(featured photo from Pexels)

Unlearning My Way Back

A child can teach an adult three things: To be happy for no reason, To always be busy with something, and To know how to demand with all his might that which he desires.” – Paulo Coehlo

My sister-in-law recounted a conversation she had this week with my daughter, 7-year-old Miss O while holding hands and walking through an outdoor shopping center near our house.

Miss O said, “I love this place. Fun stores, good food, no BS”

My sister-in-law paused for a beat, wondering if she should ask, hoping Miss O didn’t know what it meant, and then asked, “Do you know what BS is?”

Miss O replied brightly, “Of course! Bad Service!”

After I stopped laughing, I wondered why it is that we think it’s bad for 7-year-olds to know swear words. Other than the fact that their executive brain function isn’t fully developed and they might deploy them inappropriately, indiscriminately or both. I landed on the fact that it feels like a loss of innocence.

I heard an interview once with singer and songwriter Billy Bragg where he posited that the opposite of faith isn’t doubt – but cynicism. If I think of Miss O using bad language, it feels cynical as if some beliefs of childhood would have had to have suffer in the process.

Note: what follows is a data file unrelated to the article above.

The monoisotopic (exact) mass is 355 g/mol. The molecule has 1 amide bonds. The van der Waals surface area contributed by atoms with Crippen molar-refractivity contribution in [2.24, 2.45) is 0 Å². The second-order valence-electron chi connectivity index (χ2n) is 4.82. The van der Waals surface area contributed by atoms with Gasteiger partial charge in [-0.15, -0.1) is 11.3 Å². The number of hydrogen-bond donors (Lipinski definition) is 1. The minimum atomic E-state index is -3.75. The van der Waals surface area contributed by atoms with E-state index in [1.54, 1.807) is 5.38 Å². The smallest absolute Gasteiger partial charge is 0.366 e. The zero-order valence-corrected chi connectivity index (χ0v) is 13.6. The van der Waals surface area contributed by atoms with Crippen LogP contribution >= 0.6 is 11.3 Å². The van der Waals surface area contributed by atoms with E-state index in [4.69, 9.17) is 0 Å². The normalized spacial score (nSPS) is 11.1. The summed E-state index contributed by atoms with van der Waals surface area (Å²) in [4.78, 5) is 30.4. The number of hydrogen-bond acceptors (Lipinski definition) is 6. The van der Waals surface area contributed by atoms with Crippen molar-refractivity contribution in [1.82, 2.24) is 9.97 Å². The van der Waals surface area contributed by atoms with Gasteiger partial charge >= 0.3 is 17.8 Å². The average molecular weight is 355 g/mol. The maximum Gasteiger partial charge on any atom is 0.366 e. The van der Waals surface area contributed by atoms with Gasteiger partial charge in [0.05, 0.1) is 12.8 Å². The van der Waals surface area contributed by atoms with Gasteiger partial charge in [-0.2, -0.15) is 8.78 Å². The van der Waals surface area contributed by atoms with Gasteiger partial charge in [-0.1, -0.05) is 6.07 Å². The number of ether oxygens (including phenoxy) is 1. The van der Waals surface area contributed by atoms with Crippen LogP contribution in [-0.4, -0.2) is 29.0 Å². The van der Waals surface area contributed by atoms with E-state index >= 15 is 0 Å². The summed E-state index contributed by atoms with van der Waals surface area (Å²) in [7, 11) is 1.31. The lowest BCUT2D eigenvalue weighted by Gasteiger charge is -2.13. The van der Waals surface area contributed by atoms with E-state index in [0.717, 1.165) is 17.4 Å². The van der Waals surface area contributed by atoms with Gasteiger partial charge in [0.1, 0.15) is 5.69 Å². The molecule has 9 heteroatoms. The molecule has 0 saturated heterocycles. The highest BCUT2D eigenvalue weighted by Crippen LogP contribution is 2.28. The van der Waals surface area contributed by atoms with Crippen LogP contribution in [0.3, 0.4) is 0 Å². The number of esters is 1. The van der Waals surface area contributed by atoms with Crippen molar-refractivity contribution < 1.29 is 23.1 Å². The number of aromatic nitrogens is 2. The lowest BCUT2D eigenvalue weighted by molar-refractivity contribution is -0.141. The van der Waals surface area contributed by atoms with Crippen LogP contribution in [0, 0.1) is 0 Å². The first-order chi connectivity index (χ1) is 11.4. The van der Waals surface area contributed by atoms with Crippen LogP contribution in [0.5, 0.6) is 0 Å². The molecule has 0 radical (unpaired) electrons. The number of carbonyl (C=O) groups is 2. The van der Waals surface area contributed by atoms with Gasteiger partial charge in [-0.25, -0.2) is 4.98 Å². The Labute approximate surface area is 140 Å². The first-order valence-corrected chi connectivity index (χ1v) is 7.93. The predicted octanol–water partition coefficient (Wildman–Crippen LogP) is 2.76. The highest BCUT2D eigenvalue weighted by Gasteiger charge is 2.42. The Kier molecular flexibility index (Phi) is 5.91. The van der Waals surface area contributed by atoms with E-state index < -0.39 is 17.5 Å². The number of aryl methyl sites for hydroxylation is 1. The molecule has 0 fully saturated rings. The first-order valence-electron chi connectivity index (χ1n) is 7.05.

At their age, Miss O and Mr D believe that:

They are loved beyond measure and worthy of love

If you pray, those prayers will be answered

There is magic in the air so that sometimes fortunes found in fortune cookies will reveal the next fun thing

Potential new friends are everywhere

If you cry and show your vulnerability, you will be taken care of

Looking through this list I’ve typed, I think that I need to unlearn my way back to those beliefs. Because my cynical self might have been feeding me a lot of BS instead – and by that I mean bad service, of course. 😉

My Book Baby

The inner life of any great thing will be incomprehensible to me until I develop and deepen an inner life of my own.” – Parker J. Palmer

The death of my dad and the birth of my daughter are forever tied together in my mind. The day that I finished all the plans and paperwork to try to get pregnant via IVF, I sat at my desk and thought, “Wow, my world is about to change.” And the next day my dad suddenly died in a bike accident and I thought, “No, not like that!”

Then I spent 9 months taking the recordings I’d made of my dad and the effort I’d begun to write about his life and creating a book about him. On a night in August, at the end of the day I’d finished the very last line edits for the book, I went into labor with Miss O.